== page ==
The Second, and Final, Presidential Debate: The Highlights

Written by: Hailey Bergren

The second and final presidential debate between President Donald J. Trump and former Vice President Joseph R. Biden took place on October 22nd at Belmont University in Nashville, Tennessee. 

After the first presidential debate, the Commission on Presidential Debates decided that while a candidate is asked to respond to a question, the opposing candidate’s microphone would be muted for the first two minutes of their response in order to minimize interruptions. Kristen Welker, the moderator, began the debate by reminding the candidates of the importance of every American voter being able to hear what each candidate has to say, and politely asked them to not interrupt each other. 

Topics such as covid and racism were covered again, however each candidate was able to communicate their thoughts in a more clear and concise manner, giving voters a lot more information to deliberate. 

The debate began with the topic of COVID-19. Trump continued to promise the American people that there is a vaccine and we are weeks away from its release, similar to his response a few weeks ago during the first debate. Biden responded to the topic of COVID-19 by reminding voters of the 220,000 American lives lost. 

“If you hear nothing else I say tonight, hear this… Anyone who is responsible for that many deaths should not be the president of America,” Biden said. He followed up by ensuring Americans that he would have a comprehensive plan to fight COVID-19. Trump rebutted by telling Biden that we cannot close up the country, or we will not have a country.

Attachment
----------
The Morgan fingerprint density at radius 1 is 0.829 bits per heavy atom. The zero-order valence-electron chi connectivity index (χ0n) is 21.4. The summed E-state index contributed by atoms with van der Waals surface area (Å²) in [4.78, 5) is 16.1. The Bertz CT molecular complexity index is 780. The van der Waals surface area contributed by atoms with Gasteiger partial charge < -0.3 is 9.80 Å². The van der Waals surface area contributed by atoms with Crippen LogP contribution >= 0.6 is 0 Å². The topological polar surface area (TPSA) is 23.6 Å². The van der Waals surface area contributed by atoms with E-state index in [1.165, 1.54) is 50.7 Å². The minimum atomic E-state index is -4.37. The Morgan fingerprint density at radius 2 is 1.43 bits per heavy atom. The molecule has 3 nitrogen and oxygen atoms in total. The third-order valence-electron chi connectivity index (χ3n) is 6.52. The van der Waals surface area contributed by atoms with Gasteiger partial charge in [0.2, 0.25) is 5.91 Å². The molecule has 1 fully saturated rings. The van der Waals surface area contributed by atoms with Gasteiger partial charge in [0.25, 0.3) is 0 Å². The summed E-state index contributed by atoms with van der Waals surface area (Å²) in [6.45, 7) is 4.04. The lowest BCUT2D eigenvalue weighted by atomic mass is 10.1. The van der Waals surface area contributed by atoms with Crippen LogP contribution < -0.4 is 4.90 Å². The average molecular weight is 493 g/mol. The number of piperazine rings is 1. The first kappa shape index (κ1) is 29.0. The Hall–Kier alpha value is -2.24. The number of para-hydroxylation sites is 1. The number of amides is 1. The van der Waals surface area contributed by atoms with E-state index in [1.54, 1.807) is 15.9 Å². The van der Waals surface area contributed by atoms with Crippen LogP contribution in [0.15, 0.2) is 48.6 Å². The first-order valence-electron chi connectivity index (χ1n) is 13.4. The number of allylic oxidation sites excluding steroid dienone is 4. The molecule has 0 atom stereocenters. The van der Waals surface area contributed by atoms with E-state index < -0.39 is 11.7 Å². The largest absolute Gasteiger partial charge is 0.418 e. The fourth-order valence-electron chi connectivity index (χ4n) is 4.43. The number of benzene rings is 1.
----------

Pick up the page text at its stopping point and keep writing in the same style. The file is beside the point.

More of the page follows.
“I’m going to shut down the virus, not the country”

Joe Biden

With evidence of foreign adversaries interfering with the election being released just before, the topic of the debate turned to the subject of national security. Biden expressed strong opinions on this topic, making it very clear that if elected, he will do what he has to in order to protect American sovereignty. 

Trump argues that these interferences are in no way benefiting him, as he feels that no one has been tougher on Russia than he has, suggesting that the foreign interferences are part of Biden’s campaign. Trump accused Biden of accepting money from Russia. Biden responded by bringing up the topic of transparency, reminding voters that he has been the only candidate to release all of his tax returns. 

Trump promises that his taxes will be released, showing that he has paid millions and millions of dollars in taxes. With just days to go before the election, Trump has still not released his tax returns.

This led to the next concern, the US’s relationship with North Korea and Kim Jong Un. Trump claimed when Barack Obama was president, we were on the brink of war with North Korea. “I have a very good relationship with him [Kim Jong Un]. Different kind of a guy, but he probably thinks the same thing about me. We have a different kind of a relationship. We have a very good relationship. And there’s no war,” Trump said, stating that he is responsible for the state of the US’s current relationship with North Korea.